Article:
Ikigai The Japanese Secret to a Long and Happy Life

Do you ever feel like your life lacks purpose? Are you craving to live a more fulfilling and meaningful life? If your answer is yes don’t worry you’re not alone. Many people live their lives in search of their purpose. Luckily today I will give you the tools to find your purpose in life, through the concept of Ikigai. The term Ikigai is based on a Japanese concept which is a combination of two terms. Iki means life in gai meaning worth. When both are combined they refer to your life’s worth meaning or purpose. It is quite similar to the French term Rezan Deitra, which translates to the reason for being. This concept has long been present in Japanese culture. But only became a popular topic across the world, when Hector Garcia and Francesc Morales published their book titled Ikigai The Japanese secret to a long and happy life.

Today I will provide you with a summary of the book and explain the philosophy of Ikigai. Remember that feeling of excitement and anticipation when you were younger and you woke up on the day of a school field trip? Do you ever still feel like that? Most adults wake up on Monday morning dreading the work week ahead. Wouldn’t it be great to bring that feeling of excitement back into your day-to-day life?

Well, the residents of Okinawa have figured out how to do this. The people living on this Japanese island are some of the happiest and longest-living people in the world. People on this island live for more than 100 years on average. The entire population works throughout their lives without ever even thinking of retiring. Even the elderly are very healthy and when they are forced to retire they keep up with their hobbies and stay active in their community. So what’s their secret, well they live according to the principles of Ikigai.

Finding your Ikigai comes down to asking yourself 4 easy questions.

Question – 1: What do I love to do?

Think of activities where you easily lose track of time doing them, or where you really feel like you’re in a state of flow. Maybe that’s cooking for you or hiking. Do not only take your current day-to-day life into account. But also try to go back to your childhood memories. You can also ask your parents what you love doing as a kid don’t think about this question too much just write down what comes to mind without any judgment. Start the sentence with I feel happy when.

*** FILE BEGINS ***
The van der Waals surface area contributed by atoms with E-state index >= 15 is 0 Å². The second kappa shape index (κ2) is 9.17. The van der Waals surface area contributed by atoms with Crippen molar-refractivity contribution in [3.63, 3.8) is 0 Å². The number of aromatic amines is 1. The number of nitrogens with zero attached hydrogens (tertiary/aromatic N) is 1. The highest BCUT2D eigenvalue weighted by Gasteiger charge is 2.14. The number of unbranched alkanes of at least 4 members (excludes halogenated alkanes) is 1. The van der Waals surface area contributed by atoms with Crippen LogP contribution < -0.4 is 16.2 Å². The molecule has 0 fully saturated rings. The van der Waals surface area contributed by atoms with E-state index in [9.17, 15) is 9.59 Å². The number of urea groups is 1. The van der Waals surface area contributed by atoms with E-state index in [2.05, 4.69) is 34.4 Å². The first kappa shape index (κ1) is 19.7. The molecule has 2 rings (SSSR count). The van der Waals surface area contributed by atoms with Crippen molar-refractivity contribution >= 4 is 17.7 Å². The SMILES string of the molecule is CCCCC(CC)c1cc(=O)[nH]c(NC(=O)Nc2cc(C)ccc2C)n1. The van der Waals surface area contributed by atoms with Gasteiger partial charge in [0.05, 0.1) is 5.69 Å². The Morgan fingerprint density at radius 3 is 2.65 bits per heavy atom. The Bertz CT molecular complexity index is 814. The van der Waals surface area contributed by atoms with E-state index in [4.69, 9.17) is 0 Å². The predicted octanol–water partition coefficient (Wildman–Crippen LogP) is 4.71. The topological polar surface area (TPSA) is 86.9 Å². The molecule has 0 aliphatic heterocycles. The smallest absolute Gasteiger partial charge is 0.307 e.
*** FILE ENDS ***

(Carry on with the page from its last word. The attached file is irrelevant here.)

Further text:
Question -2: What does the World Need?

With the first question, we focused on our own desires and needs. But it is also very important to think of others. Because a big part of our happiness comes from a feeling of value to our environment. Everyone on Okinawa is part of a community. Where people help and look after each other, so try to think of what the world lacks and what people would benefit from. Maybe you feel like the world needs to slow down a bit and people should reconnect with nature. You can also apply this to your environment. Then you can ask yourself what does my partner need or what does my family need?

Question-3: What can I get paid for?

Of course, we would all love to live our lives only doing the things we like and being of value to others. But we also need to earn money to provide for the necessities of life. Most people on Okinawa still earn a living, even at age 90, by selling vegetables from their garden on the market for example. To answer this question first write down what you currently earn money with. Again without any judgment then think of other activities services or products that you could earn money with. Write down all you can come up with.

Question – 4: what am I good at think of the things you excel at

And finally question four what am I good at think of the things you excel at. Maybe it seems odd to you to only think of this aspect last. But there’s a very good reason for this. We often don’t know about all our talents because they have been buried under the emotional experiences of the past. We tend to let the opinions of others get to us.

For example, if your swimming instructor told you that you were not a very good swimmer you could easily believe him and decide that you would be better off trying another sport. But maybe it was the swimming teacher who wasn’t good at his job and you actually did have potential, that’s why it’s important to dismiss these limited beliefs. So to answer this question write down things you’re already good at, and also things you could become good at with some practice. When you have answered these four questions, the next step is to take action.

The Next Step is to Take Action